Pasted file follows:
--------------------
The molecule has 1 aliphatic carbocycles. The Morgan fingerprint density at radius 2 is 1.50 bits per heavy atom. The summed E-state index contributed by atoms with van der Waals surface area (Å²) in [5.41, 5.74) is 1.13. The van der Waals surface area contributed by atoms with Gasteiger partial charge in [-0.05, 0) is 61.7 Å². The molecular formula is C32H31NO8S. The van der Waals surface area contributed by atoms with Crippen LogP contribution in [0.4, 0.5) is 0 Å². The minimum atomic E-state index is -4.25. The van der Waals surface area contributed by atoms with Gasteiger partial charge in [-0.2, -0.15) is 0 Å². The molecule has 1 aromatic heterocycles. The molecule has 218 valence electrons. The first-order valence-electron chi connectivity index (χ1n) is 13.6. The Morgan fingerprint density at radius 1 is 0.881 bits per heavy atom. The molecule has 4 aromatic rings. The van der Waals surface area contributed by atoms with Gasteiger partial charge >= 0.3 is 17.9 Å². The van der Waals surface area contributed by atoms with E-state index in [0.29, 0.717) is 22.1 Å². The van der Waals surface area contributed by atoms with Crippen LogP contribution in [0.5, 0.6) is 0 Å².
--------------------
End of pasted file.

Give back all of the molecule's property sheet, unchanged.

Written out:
The molecule has 1 aliphatic carbocycles. The Morgan fingerprint density at radius 2 is 1.50 bits per heavy atom. The summed E-state index contributed by atoms with van der Waals surface area (Å²) in [5.41, 5.74) is 1.13. The van der Waals surface area contributed by atoms with Gasteiger partial charge in [-0.05, 0) is 61.7 Å². The molecular formula is C32H31NO8S. The van der Waals surface area contributed by atoms with Crippen LogP contribution in [0.4, 0.5) is 0 Å². The minimum atomic E-state index is -4.25. The van der Waals surface area contributed by atoms with Gasteiger partial charge in [-0.2, -0.15) is 0 Å². The molecule has 1 aromatic heterocycles. The molecule has 218 valence electrons. The first-order valence-electron chi connectivity index (χ1n) is 13.6. The Morgan fingerprint density at radius 1 is 0.881 bits per heavy atom. The molecule has 4 aromatic rings. The van der Waals surface area contributed by atoms with Gasteiger partial charge >= 0.3 is 17.9 Å². The van der Waals surface area contributed by atoms with E-state index in [0.29, 0.717) is 22.1 Å². The van der Waals surface area contributed by atoms with Crippen LogP contribution in [0.5, 0.6) is 0 Å².